Multiparametric 3T MRI evaluation of hereditary spastic paraplegia: A case report
(A) MRI brain sagittal T2-weighted image showing thin anterior corpus callosum (white arrow) with mild atrophy. (B) MRI brainaxial T2 FLAIR showing periventricular frontal (ears of lynx appearance) white matter hyperintensity (white open arrow) and thin genu of corpus callosum (white solid arrow). (C) MRS brain showing no abnormal metabolite peaks. (D) DTI showing significantly reduced fractional anisotropy in anterior part of corpus callosum. (E) DTI showing decreased oriental coherence of fiber tracts. (F) MRI dorsal spine axial T2 Weighted image showing spinal cord atrophy and hyperintensity in left posterolateral aspect of the cord (open white arrow)
© Copyright Policy - open-access
Related In: Results  -  Collection

License
Show All Figures
getmorefigures.php?uid=PMC5036329&req=5

Figure 1: (A) MRI brain sagittal T2-weighted image showing thin anterior corpus callosum (white arrow) with mild atrophy. (B) MRI brainaxial T2 FLAIR showing periventricular frontal (ears of lynx appearance) white matter hyperintensity (white open arrow) and thin genu of corpus callosum (white solid arrow). (C) MRS brain showing no abnormal metabolite peaks. (D) DTI showing significantly reduced fractional anisotropy in anterior part of corpus callosum. (E) DTI showing decreased oriental coherence of fiber tracts. (F) MRI dorsal spine axial T2 Weighted image showing spinal cord atrophy and hyperintensity in left posterolateral aspect of the cord (open white arrow)
Mentions: Hematological investigations were normal. Cerebrospinal fluid analysis was mildly positive for oligoclonal band. Electromyography and nerve conduction studies were normal. MRI brain and spinal cord was done using a 3 T machine, which revealed a thin anterior part of body and genu of corpus callosum (CC) with mild brain atrophy [Figure 1A]. Abnormal high signal intensities were noted in periventricular white matter and centrum semiovale on fluid-attenuated inversion recovery (FLAIR) images [Figure 1B]. MRspectroscopy (MRS) did not show significant alterations in normal metabolites [Figure 1C]. Diffusion tensor imaging (DTI) with voxel-based analysis of fractional anisotrophy (FA) and mean diffusivity (MD) revealed reduced FA and increased MD predominantly in the anterior CC [Figures 1D and E]. FA values in the genu and splenium of CC were 0.41 and 0.78, respectively; MD values were 1.42 and 0.83 × 10-6 mm2/s. Mild atrophy was noted in the dorsal cord. Abnormal high signal intensity was seen in the dorsal column of thoracic cord at the level of D3-D4 [Figure 1F].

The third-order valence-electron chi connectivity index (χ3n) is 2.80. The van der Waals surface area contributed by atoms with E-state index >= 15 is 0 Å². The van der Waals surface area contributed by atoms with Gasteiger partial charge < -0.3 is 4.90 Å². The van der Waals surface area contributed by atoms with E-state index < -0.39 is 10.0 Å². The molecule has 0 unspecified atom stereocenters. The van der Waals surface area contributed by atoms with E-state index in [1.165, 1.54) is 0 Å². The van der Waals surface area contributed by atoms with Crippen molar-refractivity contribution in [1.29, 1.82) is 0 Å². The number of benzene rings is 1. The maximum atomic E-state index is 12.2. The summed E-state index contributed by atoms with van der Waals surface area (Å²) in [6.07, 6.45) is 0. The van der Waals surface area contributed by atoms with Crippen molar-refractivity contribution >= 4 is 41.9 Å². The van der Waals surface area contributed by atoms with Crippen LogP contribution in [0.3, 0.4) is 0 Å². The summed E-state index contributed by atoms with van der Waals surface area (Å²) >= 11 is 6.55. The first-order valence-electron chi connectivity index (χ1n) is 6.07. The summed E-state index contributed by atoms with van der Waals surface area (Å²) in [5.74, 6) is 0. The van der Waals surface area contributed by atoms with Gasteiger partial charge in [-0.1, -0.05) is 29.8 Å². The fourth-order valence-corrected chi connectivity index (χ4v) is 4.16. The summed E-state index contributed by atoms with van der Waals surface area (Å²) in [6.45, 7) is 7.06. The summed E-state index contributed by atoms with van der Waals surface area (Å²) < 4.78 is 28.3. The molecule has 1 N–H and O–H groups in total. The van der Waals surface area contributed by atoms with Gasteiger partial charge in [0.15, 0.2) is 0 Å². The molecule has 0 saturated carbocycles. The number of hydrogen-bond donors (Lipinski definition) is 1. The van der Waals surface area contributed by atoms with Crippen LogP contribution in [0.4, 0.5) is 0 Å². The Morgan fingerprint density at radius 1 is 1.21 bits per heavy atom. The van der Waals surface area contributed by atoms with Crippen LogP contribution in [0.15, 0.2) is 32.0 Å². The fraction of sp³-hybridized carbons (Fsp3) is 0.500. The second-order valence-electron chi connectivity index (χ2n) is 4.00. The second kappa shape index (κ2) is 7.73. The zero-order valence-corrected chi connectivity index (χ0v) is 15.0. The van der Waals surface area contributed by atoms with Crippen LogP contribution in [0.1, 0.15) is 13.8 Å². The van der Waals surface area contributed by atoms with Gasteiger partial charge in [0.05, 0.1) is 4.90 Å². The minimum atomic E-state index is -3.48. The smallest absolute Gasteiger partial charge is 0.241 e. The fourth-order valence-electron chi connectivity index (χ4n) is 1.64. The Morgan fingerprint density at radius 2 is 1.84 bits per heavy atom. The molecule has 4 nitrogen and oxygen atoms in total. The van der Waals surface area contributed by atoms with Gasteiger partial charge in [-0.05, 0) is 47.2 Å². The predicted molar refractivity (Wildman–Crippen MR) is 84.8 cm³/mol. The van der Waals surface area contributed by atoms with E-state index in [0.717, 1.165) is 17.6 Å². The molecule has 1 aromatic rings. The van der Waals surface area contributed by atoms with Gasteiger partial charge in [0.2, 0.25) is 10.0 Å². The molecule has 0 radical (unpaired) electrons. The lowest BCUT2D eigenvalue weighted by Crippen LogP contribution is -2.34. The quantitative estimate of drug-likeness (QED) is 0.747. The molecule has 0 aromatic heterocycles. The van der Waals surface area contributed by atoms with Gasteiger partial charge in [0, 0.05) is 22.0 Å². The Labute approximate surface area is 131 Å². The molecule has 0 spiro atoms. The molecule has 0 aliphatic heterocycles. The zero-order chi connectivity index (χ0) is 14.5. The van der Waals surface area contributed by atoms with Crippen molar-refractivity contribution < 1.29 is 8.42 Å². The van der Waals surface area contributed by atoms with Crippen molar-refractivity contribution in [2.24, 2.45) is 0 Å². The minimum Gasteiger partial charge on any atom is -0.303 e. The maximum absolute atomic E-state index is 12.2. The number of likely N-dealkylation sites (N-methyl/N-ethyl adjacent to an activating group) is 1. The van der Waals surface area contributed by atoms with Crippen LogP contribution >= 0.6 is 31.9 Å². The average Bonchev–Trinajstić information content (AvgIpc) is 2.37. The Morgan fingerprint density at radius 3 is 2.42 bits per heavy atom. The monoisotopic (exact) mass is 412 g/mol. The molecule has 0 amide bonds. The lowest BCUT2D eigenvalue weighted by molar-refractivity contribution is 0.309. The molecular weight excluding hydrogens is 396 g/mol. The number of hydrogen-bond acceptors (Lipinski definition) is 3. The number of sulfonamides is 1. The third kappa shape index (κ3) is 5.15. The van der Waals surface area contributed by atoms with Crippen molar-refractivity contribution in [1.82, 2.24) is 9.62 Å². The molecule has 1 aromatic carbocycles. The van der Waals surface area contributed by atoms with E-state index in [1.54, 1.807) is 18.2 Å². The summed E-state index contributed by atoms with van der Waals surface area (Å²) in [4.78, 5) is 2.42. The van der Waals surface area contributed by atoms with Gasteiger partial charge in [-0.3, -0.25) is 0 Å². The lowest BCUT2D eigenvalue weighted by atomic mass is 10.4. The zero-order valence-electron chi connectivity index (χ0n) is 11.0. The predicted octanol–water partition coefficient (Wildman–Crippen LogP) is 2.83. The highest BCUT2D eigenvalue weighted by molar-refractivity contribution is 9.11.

View Article: PubMed Central - PubMed

ABSTRACT

Hereditary spastic paraplegia (HSP) is a rare heterogeneous group of familial neurodegenerative disorders characterized by degeneration of the corticospinal tracts and posterior column of the spinal cord. Previously described radiological findings included nonspecific brain abnormalities such as brain atrophy and white matter lesions, as well as atrophy of the corpus callosum and spinal cord. Magnetic resonance spectroscopy may reveal reduced concentrations of normal brain metabolites and elevated levels of myoinositol. Diffusion tensor imaging shows increased mean diffusivity and reduced fractional anisotropy in the periventricular white matter, which is compatible with damaged myelinated axons. We present here two cases of HSP in a single family with typical imaging findings.

No MeSH data available.


Related in: MedlinePlus